What is the difference between a membership with the Council for Standards in Human Services Education (CSHSE) and the National Organization of Human Services (NOHS)?

Both CSHSE and NOHS support the professional field of human services. CSHSE membership supports and accredits the program policies and curriculum of human service degree programs in postsecondary education institutions. The Human Service program is the member in CSHSE. NOHS membership supports professional development of individuals working in the field of human services. Individuals or institutions representing individuals are members in NOHS.

Can students initiate accreditation of human service programs at their institution?

No. Students can discuss the idea of accreditation with college faculty and administration. Program faculty and administrators can only initiate program accreditation.

Can I get the HS-BCP credential through the Council for Standards in Human Services Education?

No. The Human Services-Board Certified Practitioner (HS-BCP) credential is awarded after successfully completing the credentialing exam with the Center for Credentialing and Education, https://www.cce-global.org/Credentialing/HSBCP.

What is meant by a program that is 50% online?

CSHSE recognizes that programs are initiating more online instruction. For accreditation purposes, specific policies and procedures must be documented by colleges to ensure that online instruction is the same as the in-class instruction model, that students can be identified as program participants, and that curriculum delivery ensures skill- based training and assessments. Any program seeking accreditation and that offers more than 50% of the program’s human service classes in an online format, e.g. hybrid, online, videoconference, teleconference, etc., must respond to additional specifications within the Program and Curriculum standards.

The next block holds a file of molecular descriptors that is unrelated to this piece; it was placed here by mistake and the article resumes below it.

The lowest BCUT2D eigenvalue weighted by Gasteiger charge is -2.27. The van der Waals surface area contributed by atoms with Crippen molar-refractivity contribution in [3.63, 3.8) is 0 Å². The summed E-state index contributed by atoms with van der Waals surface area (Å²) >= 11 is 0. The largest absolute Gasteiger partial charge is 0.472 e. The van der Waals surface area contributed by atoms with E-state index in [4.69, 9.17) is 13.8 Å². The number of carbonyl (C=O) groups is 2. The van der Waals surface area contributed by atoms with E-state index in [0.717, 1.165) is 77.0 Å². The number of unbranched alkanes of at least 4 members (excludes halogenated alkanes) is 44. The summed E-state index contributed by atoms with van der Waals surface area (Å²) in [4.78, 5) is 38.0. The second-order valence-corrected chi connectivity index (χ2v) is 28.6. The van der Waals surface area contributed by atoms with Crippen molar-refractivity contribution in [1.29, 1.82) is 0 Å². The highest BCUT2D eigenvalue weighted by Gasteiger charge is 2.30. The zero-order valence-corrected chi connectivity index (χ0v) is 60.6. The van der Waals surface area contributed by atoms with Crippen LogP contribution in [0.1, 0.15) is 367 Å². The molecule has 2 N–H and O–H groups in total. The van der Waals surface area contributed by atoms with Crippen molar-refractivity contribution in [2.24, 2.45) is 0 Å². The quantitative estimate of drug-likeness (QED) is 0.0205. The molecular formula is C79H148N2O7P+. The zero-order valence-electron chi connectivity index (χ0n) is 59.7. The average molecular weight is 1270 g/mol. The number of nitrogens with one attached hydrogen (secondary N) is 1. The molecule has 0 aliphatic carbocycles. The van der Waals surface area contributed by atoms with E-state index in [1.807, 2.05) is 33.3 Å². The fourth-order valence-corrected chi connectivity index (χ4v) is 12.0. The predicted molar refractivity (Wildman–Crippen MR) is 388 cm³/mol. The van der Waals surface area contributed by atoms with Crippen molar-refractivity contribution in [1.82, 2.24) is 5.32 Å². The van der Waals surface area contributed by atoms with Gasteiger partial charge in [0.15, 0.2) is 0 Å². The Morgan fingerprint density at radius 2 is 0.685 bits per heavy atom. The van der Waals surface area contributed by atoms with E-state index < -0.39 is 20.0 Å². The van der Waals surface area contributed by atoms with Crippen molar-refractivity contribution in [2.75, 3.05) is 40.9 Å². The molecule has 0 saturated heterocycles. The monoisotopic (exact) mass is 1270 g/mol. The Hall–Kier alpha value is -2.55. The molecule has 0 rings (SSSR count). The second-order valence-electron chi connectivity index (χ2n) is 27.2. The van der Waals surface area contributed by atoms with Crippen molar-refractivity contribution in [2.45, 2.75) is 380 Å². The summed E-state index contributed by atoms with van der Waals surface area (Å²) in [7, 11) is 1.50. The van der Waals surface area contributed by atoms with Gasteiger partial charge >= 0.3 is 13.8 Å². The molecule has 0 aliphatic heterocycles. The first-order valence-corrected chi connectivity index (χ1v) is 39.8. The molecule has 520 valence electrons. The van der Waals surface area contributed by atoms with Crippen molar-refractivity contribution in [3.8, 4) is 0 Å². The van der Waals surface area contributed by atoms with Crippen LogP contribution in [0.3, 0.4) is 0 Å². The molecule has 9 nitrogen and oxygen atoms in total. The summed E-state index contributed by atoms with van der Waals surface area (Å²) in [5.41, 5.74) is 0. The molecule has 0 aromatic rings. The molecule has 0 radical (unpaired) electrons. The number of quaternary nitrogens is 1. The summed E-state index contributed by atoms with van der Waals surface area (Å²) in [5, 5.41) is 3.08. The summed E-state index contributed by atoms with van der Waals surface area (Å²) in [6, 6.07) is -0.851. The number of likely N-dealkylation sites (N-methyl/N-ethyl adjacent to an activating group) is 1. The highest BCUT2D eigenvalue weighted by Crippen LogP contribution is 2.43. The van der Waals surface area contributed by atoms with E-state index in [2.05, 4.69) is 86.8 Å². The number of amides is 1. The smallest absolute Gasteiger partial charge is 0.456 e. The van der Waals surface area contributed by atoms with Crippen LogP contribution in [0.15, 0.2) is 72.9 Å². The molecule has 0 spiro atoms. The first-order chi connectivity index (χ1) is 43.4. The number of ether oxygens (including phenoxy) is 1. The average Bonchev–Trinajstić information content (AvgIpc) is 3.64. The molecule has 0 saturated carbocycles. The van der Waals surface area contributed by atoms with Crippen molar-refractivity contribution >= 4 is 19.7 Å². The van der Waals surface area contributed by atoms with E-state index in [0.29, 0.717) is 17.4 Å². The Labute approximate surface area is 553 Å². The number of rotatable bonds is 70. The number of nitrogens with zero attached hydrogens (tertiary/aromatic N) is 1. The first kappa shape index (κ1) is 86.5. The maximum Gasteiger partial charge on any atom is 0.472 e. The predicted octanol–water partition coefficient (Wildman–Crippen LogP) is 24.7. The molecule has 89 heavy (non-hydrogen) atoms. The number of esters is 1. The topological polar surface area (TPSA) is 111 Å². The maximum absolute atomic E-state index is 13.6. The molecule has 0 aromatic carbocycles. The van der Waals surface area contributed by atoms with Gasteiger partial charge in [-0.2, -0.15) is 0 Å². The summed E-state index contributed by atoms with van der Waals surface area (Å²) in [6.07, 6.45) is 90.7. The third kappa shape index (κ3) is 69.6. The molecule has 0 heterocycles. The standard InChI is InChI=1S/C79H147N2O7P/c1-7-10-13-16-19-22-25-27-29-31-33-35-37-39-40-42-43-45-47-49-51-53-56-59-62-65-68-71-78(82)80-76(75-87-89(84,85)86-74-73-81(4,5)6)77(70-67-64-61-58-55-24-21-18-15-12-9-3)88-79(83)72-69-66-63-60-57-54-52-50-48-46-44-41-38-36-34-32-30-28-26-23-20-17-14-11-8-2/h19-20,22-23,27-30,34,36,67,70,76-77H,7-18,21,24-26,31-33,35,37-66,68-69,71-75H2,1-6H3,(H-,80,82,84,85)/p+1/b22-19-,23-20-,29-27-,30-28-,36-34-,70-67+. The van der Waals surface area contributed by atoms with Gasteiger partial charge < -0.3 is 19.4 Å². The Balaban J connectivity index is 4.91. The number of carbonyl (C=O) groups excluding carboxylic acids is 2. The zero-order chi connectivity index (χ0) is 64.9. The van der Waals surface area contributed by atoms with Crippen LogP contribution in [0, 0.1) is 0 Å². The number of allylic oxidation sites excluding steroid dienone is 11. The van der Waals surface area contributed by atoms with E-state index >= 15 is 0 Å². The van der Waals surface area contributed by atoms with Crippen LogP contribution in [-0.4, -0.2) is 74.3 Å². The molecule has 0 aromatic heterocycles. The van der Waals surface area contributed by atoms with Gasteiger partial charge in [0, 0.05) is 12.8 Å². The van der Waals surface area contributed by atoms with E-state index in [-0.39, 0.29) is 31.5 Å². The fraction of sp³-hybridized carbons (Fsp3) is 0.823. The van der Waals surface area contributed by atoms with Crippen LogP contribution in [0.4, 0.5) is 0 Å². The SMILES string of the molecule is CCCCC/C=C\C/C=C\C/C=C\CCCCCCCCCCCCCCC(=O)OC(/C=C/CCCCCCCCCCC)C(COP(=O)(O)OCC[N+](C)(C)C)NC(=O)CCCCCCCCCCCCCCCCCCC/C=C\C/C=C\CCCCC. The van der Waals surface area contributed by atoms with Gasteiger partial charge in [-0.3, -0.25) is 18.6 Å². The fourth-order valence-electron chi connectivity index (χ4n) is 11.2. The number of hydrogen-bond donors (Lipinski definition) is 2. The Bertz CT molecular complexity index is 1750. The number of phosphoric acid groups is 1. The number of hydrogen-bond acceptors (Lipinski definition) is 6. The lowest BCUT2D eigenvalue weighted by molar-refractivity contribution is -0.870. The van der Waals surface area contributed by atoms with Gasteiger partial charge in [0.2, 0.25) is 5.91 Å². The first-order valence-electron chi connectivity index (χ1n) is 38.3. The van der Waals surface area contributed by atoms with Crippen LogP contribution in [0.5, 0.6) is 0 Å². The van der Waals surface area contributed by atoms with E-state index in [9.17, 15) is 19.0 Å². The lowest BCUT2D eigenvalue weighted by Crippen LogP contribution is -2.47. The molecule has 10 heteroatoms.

What is meant by a site?

CSHSE considers a site to be a location, virtual or physical, where the student can complete the entire program curriculum. Offering a few courses at a location is not considered a site.

How can I become a self-study reader?

To qualify as a reader, you must be faculty from a CSHSE-member program and have teaching experience in a member program. If you are interested in becoming a reader, please submit the following: 1) A cover letter stating your interest in participating and your reasons for participating, if you are from a CSHSE-accredited program, and the amount of time that you can commit, 2) a current curriculum vita, 3) a letter of institutional support from either the Dean or Chair, and 4) a letter of reference. Email application material to Dr. Julia Bernard, CSHSE VPA, at cshsevpaccred@gmail.com

Readers and site visitors are volunteers and do not receive payment for evaluating self-studies or participating in site visits. CSHSE does provide reimbursement for all travel, meal, and lodging expenses for site visitors.

What is meant by a Council for Higher Education Accreditation (CHEA) recognition?

CHEA “affirms that the standards and processes of the accrediting organization [CSHSE] are consistent with the academic quality, improvement and accountability expectations that CHEA has established, including the eligibility standard that the majority of institutions or programs each accredits are degree-granting”. CSHSE has maintained CHEA recognition since 2014.